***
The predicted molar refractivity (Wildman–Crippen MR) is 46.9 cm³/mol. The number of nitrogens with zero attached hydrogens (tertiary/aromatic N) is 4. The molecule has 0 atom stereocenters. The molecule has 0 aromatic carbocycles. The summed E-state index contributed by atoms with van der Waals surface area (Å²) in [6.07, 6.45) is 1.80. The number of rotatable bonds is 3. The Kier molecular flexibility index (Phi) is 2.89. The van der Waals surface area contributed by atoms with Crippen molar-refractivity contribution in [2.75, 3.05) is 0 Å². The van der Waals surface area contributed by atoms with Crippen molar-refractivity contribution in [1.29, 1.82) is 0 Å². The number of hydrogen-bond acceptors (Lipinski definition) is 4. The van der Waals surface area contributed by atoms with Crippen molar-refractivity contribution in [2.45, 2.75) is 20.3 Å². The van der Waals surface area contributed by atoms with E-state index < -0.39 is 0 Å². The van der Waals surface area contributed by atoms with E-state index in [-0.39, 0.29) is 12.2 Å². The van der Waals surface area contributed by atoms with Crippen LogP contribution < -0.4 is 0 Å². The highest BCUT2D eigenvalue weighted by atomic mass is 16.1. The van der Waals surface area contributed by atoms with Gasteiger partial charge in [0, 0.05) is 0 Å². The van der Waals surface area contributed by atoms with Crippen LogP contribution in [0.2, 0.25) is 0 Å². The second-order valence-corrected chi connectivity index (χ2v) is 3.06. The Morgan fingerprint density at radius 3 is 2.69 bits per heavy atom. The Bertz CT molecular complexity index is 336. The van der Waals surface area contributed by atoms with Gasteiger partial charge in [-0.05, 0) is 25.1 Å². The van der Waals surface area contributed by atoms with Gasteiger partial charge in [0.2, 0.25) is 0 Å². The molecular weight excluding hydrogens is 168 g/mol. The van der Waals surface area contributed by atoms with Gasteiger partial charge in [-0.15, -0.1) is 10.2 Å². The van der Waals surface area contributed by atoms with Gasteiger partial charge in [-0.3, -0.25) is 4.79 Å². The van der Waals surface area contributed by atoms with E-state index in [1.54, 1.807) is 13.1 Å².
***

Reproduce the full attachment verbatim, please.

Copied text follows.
The predicted molar refractivity (Wildman–Crippen MR) is 46.9 cm³/mol. The number of nitrogens with zero attached hydrogens (tertiary/aromatic N) is 4. The molecule has 0 atom stereocenters. The molecule has 0 aromatic carbocycles. The summed E-state index contributed by atoms with van der Waals surface area (Å²) in [6.07, 6.45) is 1.80. The number of rotatable bonds is 3. The Kier molecular flexibility index (Phi) is 2.89. The van der Waals surface area contributed by atoms with Crippen molar-refractivity contribution in [2.75, 3.05) is 0 Å². The van der Waals surface area contributed by atoms with Crippen molar-refractivity contribution in [1.29, 1.82) is 0 Å². The number of hydrogen-bond acceptors (Lipinski definition) is 4. The van der Waals surface area contributed by atoms with Crippen molar-refractivity contribution in [2.45, 2.75) is 20.3 Å². The van der Waals surface area contributed by atoms with E-state index < -0.39 is 0 Å². The van der Waals surface area contributed by atoms with E-state index in [-0.39, 0.29) is 12.2 Å². The van der Waals surface area contributed by atoms with Crippen LogP contribution < -0.4 is 0 Å². The highest BCUT2D eigenvalue weighted by atomic mass is 16.1. The van der Waals surface area contributed by atoms with Gasteiger partial charge in [0, 0.05) is 0 Å². The van der Waals surface area contributed by atoms with Crippen LogP contribution in [0.2, 0.25) is 0 Å². The second-order valence-corrected chi connectivity index (χ2v) is 3.06. The Morgan fingerprint density at radius 3 is 2.69 bits per heavy atom. The Bertz CT molecular complexity index is 336. The van der Waals surface area contributed by atoms with Gasteiger partial charge in [-0.05, 0) is 25.1 Å². The van der Waals surface area contributed by atoms with Gasteiger partial charge in [0.2, 0.25) is 0 Å². The molecular weight excluding hydrogens is 168 g/mol. The van der Waals surface area contributed by atoms with Gasteiger partial charge in [-0.15, -0.1) is 10.2 Å². The van der Waals surface area contributed by atoms with Gasteiger partial charge in [-0.3, -0.25) is 4.79 Å². The van der Waals surface area contributed by atoms with E-state index in [1.54, 1.807) is 13.1 Å².